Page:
America Should Not Interfere with Russia’s Domestic Problems

Rahul Bhatia, Staff Writer for Spokesman

An important question facing the West in the recent crisis in Ukraine is whether the North Atlantic Treaty Organization (NATO) should aid Ukraine militarily in order to deter further Russian aggression. When we ask the question of whether NATO and only NATO has the capability to deter further Russian aggression, we find that this organization is not the right mechanism. First, expanding NATO into Ukraine would result in a Russian military response and a severe deterioration of relations with Russia, including drawing NATO members into a potential direct conflict with Russia. Secondly, many NATO members have let their armies fall into disrepair, making it very difficult for them to fight an effective war against Russia. Lastly, sanctions imposed by the West and the recent crash in oil prices are hurting the Russian economy and are likely to pressure the Kremlin to become more conciliatory towards Ukraine. However, there are also counter- arguments to support NATO’s involvement, including that the West has a responsibility to aid Ukraine, and NATO needs to take action to restore its legitimacy in the region and globally.

As NATO expands closer to Russia, Russia is more likely to retaliate. In the past, the Kremlin has tried to use diplomacy and other soft power strategies to convey its concerns regarding NATO’s expansion closer to its borders. However, it has found that Russia’s concerns and warnings have been ignored. Ukraine in particular has a special significance for Russia as it was part of Russia for a long time. With NATO’s expansion following the collapse of the Soviet Union, the Kremlin feels that the West is trying to contain and subdue Russia. In the past, Russia has retaliated as a result of NATO involvement in post- Soviet areas. When NATO gave membership to Georgia, Russia intervened, waging war against Georgia (Russo- Georgian War) which claimed over 240 lives and displaced at least 150,000 civilians. Hence, if NATO provides Ukraine with military aid, Russia will view it as a threat to its security and influence, and respond militarily, further escalating the conflict and possibly causing a larger war between nuclear powers.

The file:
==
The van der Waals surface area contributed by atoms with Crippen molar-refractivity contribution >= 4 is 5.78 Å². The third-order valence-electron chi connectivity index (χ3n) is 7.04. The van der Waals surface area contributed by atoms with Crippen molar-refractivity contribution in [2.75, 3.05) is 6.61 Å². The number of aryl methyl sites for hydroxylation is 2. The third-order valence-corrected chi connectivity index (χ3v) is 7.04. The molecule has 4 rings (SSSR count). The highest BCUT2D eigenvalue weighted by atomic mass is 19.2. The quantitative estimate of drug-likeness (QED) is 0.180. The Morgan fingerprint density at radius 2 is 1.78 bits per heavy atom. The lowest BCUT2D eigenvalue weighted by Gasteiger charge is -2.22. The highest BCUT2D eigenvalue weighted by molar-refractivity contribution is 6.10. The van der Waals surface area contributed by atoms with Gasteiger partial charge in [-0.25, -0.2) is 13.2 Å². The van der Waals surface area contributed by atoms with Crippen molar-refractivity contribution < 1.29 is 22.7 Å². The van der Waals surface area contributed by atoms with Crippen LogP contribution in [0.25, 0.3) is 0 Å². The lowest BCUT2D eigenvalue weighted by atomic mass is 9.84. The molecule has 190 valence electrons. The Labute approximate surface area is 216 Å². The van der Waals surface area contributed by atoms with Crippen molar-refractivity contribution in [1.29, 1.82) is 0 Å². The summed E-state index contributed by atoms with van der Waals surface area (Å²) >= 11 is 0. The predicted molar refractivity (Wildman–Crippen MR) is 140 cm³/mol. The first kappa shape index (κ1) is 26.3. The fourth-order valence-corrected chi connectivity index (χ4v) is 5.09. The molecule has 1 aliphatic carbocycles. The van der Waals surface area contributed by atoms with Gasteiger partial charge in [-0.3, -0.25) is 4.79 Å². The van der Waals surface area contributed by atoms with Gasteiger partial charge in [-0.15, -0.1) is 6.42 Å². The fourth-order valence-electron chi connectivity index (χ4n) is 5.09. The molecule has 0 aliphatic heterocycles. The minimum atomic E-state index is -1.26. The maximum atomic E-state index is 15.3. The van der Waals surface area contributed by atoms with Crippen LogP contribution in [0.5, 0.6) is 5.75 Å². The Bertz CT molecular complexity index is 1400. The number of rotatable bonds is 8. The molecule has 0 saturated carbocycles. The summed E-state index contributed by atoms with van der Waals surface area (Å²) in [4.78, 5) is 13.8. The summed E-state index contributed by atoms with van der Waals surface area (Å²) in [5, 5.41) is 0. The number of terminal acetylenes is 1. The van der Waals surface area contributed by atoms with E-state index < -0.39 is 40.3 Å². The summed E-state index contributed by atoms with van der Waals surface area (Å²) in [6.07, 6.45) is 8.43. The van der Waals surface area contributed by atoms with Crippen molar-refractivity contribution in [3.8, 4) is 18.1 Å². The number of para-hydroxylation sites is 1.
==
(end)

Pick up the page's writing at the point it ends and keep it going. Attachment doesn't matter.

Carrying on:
Many of Europe’s armies are weak as a result of low spending defense budgets over the past few decades, and it would be difficult for NATO to counter Russia. In fact, according to Philip Seib, professor of journalism and international relations at the University of Southern California, “The agreed-upon benchmark for defense spending by NATO’s member states is 2 percent of GDP, but as of 2012 only four of the organization’s 28 members reached this [benchmark].” In contrast, according to IHS Jane’s, Russia’s defense spending has nearly doubled since 2007 and is expected to rise by 18.4 percent this year. We see that Russia has been spending much more on their army than many NATO members, and would be a formidable force against NATO.

Sanctions imposed by the West are working, and we need to let them have an impact. These sanctions have caused pain because bankers have not only restricted the business of Putin’s associates, but also that of a much bigger group of Russian companies. Furthermore, the recent decision by the Organization of the Petroleum Exporting Countries (OPEC) on December 27, 2014 to not cut the production of crude oil has led to a significant decline in the price of oil from 110 dollars per barrel to under 51 dollars as of April 11, 2015. The crash in oil prices has had a severe impact on the Russian economy, which is expected to enter into a major recession in 2015 with a GDP decline of almost 4.7 percent.

There are some arguments that however that promote NATO’s involvement in the region. First, NATO can restore its image by successfully combating Russia’s victimization of Ukraine. If NATO can reestablish its legitimacy as a powerful military bloc, then it would gain deterrence credibility against other potential aggressors. Second, the West had implicitly promised to safeguard Ukraine’s sovereignty and territorial integrity when Ukraine agreed to give up its arsenal of 2,000 nuclear weapons as part of the Budapest Memorandum. If NATO fails to act, it will lose legitimacy in the region and Russia may become emboldened to reclaim other former Soviet regions. On the other hand, if NATO has a responsibility to aid Ukraine, how far would NATO and the West be willing to go? As Nobel Peace Prize winner and former Secretary of State Dr. Henry Kissinger bluntly put it, “Nobody is willing to fight over eastern Ukraine. That’s a fact of life.” So, if we aren’t going to fight Russia for Ukraine, then why supply the Ukrainians arms or other military supplies?

This is why NATO should not supply Ukraine with military aid because they are unable, unwilling, and the wrong mechanism to instrument such change. Instead, the West should let sanctions and the falling oil prices bring Russia to the negotiating table, and then aim to solve the Ukraine crisis through diplomacy and the threat of further sanctions.